Democrat Gary Peters becomes first sitting senator to share his family's abortion experience

Senator Gary Peters has shared his family's experience of abortion amid what he believes is "a crucial moment for reproductive freedom" in the United States. (Getty Images)
Gary Peters, a Democratic Senator from Michigan, first shared his family's painful experience with abortion.
In an Elle interview published on Monday, Mr Peters stated that his first wife, Heidi, had an abortion in the late 1980s that saved her life. At the time, Heidi was four months pregnant with the couple's second child, a baby they both wanted. But during Heidi's second trimester, her water broke and the fetus remained without amniotic fluid.
The couple was supposed to wait at home for a miscarriage, but afterwards the doctor recommended an abortion because the fetus had no chance of survival. However, the Detroit hospital had a policy banning abortion so Mr Peters and Heidi were again told to wait for a miscarriage.
While they waited, Heidi's health deteriorated. When they returned to the hospital on the third day, the doctor said she could lose her uterus if she could not have an abortion and she could die if she became septic from the uterine infection. Even so, the hospital authority declined the doctor's appeal to an exception to the anti-abortion policy. The doctor advised the couple to quickly find another doctor to perform the procedure, and Heidi was placed in an emergency abortion that "saved her uterus and possibly her life," according to Elle.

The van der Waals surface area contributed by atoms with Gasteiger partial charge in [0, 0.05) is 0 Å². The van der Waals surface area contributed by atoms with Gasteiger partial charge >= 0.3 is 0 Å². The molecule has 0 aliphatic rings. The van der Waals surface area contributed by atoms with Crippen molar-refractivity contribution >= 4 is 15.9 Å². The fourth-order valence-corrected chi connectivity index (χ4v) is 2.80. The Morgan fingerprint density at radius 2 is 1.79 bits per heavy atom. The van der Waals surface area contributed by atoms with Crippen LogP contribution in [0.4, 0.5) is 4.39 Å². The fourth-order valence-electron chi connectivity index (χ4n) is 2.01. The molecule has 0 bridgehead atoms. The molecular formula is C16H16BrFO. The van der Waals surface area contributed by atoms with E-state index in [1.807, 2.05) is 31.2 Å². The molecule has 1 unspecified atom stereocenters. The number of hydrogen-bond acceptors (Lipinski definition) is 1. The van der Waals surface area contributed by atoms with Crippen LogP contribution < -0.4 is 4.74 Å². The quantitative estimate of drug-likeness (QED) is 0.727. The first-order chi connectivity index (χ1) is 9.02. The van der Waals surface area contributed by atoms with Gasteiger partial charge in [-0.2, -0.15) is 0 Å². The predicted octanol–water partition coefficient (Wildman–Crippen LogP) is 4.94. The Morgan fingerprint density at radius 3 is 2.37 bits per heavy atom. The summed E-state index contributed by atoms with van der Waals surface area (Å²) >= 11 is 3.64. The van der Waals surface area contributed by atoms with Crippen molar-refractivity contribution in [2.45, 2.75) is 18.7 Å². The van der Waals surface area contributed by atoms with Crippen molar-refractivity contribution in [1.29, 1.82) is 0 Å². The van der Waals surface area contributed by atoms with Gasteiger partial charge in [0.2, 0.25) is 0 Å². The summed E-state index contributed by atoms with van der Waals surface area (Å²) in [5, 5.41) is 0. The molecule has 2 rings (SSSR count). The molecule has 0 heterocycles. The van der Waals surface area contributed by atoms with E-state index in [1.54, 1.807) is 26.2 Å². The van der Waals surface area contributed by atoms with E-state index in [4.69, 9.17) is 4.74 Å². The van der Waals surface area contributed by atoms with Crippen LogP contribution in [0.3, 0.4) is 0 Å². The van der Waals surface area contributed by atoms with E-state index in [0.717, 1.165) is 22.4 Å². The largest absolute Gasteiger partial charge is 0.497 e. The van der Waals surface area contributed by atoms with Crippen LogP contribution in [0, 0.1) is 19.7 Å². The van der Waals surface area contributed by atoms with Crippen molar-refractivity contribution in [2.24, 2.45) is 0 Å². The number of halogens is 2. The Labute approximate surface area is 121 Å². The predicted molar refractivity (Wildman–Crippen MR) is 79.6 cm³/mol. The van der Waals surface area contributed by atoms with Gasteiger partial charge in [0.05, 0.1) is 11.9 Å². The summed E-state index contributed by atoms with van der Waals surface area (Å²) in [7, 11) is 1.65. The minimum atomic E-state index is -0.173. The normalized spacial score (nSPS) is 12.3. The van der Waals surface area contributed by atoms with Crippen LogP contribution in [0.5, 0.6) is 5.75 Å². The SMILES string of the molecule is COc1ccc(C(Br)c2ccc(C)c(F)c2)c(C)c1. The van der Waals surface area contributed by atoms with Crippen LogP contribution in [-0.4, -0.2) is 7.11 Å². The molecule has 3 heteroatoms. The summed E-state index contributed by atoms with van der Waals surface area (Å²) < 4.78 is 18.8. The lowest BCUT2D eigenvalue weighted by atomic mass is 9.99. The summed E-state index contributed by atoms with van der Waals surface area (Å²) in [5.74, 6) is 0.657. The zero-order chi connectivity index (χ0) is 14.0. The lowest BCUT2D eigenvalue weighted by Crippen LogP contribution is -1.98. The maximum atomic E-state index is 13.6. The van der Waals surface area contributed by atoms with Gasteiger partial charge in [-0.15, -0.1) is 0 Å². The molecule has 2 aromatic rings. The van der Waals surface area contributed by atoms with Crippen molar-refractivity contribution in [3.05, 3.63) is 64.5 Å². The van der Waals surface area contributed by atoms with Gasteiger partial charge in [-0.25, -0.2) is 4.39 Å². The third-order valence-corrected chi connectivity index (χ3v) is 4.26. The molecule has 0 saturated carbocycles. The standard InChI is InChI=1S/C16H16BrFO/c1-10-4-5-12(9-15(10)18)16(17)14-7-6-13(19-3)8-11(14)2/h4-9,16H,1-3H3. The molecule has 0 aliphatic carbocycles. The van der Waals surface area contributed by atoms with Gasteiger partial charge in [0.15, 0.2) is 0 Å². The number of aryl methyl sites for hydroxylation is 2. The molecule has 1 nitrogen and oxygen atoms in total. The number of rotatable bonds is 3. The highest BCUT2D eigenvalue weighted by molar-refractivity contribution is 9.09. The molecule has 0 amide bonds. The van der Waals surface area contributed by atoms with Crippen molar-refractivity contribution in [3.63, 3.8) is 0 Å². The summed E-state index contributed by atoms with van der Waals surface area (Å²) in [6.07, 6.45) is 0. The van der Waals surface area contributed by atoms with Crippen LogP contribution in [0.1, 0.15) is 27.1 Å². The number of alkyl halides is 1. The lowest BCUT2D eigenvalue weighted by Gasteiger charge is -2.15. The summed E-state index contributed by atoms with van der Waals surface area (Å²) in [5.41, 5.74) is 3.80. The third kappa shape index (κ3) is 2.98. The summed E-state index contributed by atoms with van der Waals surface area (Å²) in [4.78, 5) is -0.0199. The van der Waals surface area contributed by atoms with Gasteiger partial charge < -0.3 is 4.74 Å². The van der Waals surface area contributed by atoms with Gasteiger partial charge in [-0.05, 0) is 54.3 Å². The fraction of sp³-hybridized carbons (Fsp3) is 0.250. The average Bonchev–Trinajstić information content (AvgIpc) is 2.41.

In a statement to the magazine, Heidi said the experience was "painful and traumatic". She added, "Without urgent and critical medical care, I could have lost my life."
As he was telling his story, Mr. Peters was the first seated senator in US history to publicly share a personal experience of abortion. He told Elle that he decided to go public now because "it's important for people to understand that these things happen to people every day".
He continued, "I have always considered myself pro-choice and believe that women should be able to make these decisions for themselves, but when you live them in real life you realize the significant impact they have to have a family. "
The timing couldn't have been more appropriate. On Monday, hearings began to confirm President Donald Trump's Supreme Court candidate, Judge Amy Coney Barrett, who is against abortion. As a law professor, Ms. Barrett was among the hundreds who signed an anti-abortion letter calling for an end to "the barbaric legacy of Roe v. Wade," the 1973 decision that made abortion legal.
Mr Peters told Elle that he would not vote to approve Ms. Barrett. He said, "The new Supreme Court candidate could make a decision that will have a significant impact on women's reproductive health for decades to come. This is a crucial moment for reproductive freedom."
Mr Peters is waging a tight re-election campaign against John James, a Republican who openly speaks out against abortion and describes it as "genocide".
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